In 1977, the student body ratified a Constitution for the Honor Committee. This Constitution codifies the main tenets of the Honor System such as its single sanction punishment of expulsion and the criteria under which an act can be considered an Honor offense. It also guarantees students facing trial certain rights under the System. Though, amendments to the Constitution may be proposed by a 2/3 majority vote of the Honor Committee, ratification of such amendments must be passed by a vote of the student body. Thus, the Honor Committee Constitution accords the student body with the right to change the Honor System directly or override the will of the Honor Committee by popular referendum.
Note: The Constitution was changed on March 3, 2013, reflecting the ratification of an amendment by the student body. For previous versions of the Constitution, please contact Alex Carroll.
The purpose of the by-laws of the Honor Committee is to describe generally the powers of the Honor Committee and its associated support officers, as well as the procedures of the Honor System. While the by-laws contain many specific provisions, they are not meant to be an exhaustive list of enumerated powers, responsibilities, and procedures that extend to every imaginable contingency. Instead they are a general framework from which the Committee, using sound judgment and reason, can deduce the extent of its power and responsibility, and the procedural limitations on the Honor System.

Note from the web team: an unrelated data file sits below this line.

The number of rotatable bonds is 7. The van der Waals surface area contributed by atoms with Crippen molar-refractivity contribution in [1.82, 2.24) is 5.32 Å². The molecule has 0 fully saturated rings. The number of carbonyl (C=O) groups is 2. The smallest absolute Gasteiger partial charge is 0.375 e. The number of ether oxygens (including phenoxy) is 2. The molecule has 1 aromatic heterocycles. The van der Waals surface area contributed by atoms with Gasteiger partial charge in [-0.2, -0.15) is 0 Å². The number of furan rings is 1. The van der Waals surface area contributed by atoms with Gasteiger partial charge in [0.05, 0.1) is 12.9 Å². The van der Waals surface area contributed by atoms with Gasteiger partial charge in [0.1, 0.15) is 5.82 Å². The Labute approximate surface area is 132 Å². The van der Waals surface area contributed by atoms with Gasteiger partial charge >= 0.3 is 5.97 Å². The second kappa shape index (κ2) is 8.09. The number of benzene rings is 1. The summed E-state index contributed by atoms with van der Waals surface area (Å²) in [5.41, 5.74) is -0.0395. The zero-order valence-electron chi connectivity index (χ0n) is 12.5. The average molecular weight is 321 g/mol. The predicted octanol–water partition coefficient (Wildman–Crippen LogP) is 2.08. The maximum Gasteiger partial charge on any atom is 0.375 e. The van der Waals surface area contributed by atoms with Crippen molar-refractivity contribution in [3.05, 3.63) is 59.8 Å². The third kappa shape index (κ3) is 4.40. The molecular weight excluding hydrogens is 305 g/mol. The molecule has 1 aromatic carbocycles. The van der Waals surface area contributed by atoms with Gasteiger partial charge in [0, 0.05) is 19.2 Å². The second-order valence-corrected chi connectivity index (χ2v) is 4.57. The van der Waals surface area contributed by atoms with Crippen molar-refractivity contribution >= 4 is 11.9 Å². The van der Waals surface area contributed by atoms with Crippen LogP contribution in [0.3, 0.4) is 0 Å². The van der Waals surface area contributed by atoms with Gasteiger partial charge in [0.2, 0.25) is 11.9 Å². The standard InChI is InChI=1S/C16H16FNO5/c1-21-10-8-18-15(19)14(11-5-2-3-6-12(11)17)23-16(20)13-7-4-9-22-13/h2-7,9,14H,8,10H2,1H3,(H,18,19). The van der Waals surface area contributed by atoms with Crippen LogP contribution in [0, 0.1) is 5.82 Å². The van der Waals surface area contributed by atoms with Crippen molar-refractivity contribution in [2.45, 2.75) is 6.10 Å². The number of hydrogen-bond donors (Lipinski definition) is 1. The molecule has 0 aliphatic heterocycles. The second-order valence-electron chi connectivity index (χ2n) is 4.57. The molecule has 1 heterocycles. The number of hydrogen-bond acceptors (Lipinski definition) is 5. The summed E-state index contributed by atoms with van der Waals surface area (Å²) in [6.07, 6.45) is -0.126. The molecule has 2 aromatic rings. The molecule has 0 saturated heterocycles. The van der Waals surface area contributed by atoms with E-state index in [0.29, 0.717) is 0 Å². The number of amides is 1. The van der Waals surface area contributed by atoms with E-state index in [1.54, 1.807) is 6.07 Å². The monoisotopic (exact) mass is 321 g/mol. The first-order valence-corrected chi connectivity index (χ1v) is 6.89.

- For cases reported on or after August 1, 2015, click here
- For cases reported on or after April 27, 2014, click here
- For cases reported on or after September 15, 2013, click here
- For cases reported between April 21, 2013 and September 14, 2013 click here
- For cases reported between March 3, 2013 and April 20, 2013, click here
For older versions of the By-Laws, please contact Alex Carroll, Special Assistant to the Honor Committee.
Procedures for Psychological Hearings on Honor Offenses
The Committee has established procedures for students who wish to claim a Contributory Mental Disorder (CMD) or to assert Lack of Capacity (LC).
Delegation of Authority
The Honor Committee derives its authority to adjudicate possible Honor offenses directly from the Board of Visitors. This delegation is explicitly outlined in a resolution published by the Board.